Because I published this revision in November 2023, it was possible to include information that became available to me after the publication of my 2020-paper (the original 2020-paper [which is no longer accessible at TRACCE] is still available as a private PDF in my personal website). As a consequence in this 2023-revision you will see dates like 2022 and 2023 and more informative details about the false “photos” published by Scaffidi and Tung (2020).


The Two “Photographs”

To start with, the caption of the two “photographs” published by Scaffidi and Tung (2020: Fig. 3) has some serious flaws. Their caption more or less reads (I am not allowed to quote Scaffidi; please read the factual caption of their paper here): Photograph recording aggressive practices from rock art images near the Uraca burial sites. (a) Anthropomorph carrying a “Trophy” Head  in its right hand and a possible weapon in the other hand, and (b) anthropomorph whose right hand ends in a “Trophy” Head , possibly having a spear or shield in the other hand. Petroglyph “a” (see Figure 3) is found at Toro Muerto (west bank). Petroglyph “b” (see Figure 4) is found at Alto de Pitis (east bank). Further down I will explain why I do not approve of their Fig. 3 being labelled as an authentic photograph. Hence my labelling of “photographs” or “photos” whenever this proved to be necessary in this study (and in other studies).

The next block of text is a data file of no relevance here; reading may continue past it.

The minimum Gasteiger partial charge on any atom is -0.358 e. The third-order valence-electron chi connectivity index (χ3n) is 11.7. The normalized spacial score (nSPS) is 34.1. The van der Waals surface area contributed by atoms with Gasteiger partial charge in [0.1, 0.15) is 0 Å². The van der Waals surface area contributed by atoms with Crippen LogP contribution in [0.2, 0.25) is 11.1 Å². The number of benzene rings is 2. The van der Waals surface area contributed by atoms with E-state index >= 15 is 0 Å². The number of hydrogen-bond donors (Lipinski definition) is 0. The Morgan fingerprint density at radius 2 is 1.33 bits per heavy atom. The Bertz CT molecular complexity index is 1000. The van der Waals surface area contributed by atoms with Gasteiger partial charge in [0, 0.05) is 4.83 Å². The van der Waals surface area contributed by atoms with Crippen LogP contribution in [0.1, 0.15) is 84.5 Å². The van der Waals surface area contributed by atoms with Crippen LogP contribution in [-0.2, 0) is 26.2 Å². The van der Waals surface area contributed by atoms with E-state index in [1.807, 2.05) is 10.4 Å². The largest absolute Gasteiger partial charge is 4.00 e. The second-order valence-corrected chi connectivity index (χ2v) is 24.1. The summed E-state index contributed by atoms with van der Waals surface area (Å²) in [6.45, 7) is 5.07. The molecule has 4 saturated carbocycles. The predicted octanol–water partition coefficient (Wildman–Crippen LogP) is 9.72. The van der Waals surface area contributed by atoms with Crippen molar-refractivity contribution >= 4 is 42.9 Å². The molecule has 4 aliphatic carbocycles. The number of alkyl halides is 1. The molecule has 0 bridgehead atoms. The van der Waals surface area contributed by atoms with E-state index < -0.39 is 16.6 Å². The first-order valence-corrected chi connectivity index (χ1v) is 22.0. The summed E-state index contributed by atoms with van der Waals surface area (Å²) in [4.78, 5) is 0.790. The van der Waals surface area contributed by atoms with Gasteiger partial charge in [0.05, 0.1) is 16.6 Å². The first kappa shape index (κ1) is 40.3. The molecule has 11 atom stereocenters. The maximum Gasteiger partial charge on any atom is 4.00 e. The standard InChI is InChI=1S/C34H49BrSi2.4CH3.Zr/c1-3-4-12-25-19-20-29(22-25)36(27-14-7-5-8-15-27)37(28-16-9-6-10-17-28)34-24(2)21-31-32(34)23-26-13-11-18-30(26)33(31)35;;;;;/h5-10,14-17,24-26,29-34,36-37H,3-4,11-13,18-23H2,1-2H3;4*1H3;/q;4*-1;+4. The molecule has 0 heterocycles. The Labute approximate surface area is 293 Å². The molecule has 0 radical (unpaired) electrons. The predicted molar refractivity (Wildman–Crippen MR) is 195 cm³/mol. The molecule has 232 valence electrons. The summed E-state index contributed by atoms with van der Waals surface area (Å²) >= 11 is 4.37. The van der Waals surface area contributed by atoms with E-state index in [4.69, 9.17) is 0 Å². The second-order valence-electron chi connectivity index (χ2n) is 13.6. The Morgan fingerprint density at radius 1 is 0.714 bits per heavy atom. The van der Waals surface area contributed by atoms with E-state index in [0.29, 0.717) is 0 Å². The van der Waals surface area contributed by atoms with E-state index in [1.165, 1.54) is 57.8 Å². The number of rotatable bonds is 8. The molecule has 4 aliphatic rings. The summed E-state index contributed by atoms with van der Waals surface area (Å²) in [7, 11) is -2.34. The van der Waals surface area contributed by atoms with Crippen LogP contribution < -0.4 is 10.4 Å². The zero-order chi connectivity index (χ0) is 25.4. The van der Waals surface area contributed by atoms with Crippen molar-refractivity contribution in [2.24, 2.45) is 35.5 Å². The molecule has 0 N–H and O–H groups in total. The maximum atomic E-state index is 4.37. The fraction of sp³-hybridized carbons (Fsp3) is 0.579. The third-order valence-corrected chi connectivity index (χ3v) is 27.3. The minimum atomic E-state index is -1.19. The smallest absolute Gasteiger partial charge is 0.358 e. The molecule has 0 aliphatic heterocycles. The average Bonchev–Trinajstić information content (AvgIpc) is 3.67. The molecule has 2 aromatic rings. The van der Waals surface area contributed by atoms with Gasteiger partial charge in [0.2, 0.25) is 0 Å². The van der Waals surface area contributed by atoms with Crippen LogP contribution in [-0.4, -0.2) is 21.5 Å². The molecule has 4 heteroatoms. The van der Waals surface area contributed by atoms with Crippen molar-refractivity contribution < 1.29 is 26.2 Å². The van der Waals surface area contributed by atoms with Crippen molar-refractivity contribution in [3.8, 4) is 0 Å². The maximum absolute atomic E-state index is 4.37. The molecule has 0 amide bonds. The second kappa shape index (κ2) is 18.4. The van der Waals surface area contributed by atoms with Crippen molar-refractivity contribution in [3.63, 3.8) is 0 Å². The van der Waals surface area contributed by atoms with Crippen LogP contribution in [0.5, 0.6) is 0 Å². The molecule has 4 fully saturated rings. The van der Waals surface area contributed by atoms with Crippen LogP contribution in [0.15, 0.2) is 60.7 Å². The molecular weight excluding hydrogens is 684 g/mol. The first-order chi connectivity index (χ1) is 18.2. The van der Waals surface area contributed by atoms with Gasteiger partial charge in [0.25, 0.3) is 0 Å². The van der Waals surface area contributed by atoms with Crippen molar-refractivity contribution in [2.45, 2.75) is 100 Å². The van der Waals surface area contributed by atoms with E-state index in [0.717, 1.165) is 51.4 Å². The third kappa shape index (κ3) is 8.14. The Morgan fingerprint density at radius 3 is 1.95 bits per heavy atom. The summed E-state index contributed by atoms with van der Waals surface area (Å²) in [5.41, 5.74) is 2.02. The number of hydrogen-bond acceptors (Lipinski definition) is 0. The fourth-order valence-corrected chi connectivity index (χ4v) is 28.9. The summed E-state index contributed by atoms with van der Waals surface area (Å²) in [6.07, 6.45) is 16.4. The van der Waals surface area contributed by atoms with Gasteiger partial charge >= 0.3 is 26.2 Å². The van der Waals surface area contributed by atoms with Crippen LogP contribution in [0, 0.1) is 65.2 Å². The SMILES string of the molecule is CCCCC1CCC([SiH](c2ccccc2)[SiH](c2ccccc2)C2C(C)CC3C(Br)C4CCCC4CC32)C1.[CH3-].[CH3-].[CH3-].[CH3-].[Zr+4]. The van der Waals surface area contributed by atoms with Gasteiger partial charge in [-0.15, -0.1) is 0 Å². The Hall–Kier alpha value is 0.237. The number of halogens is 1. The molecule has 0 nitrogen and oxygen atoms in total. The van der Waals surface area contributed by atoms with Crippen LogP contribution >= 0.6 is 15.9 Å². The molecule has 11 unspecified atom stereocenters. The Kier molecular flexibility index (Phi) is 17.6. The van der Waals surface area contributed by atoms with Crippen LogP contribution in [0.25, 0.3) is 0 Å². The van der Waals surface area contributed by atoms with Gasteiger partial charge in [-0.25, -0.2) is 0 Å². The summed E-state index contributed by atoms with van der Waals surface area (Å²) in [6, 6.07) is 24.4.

There are several serious issues regarding their published  “photograph” and its caption. Firstly, the 2020-caption of their Fig. 3 does not state whether the authors chalked/painted-in the petroglyphs in the field (which would be inexcusable), or that they digitally superimposed their (incorrect!) interpretations of the petroglyphs onto their (?) original photos. Therefore, in the caption of the two “photos” published by Scaffidi and Tung (2020: Fig. 3) it should have been described what was done either with the petroglyphs in the field, or with the original photos to get this result (illustrated in Figure 1), which both will prove to be factually misleading. Their “photos” (Fig. 3) are definitely not photos.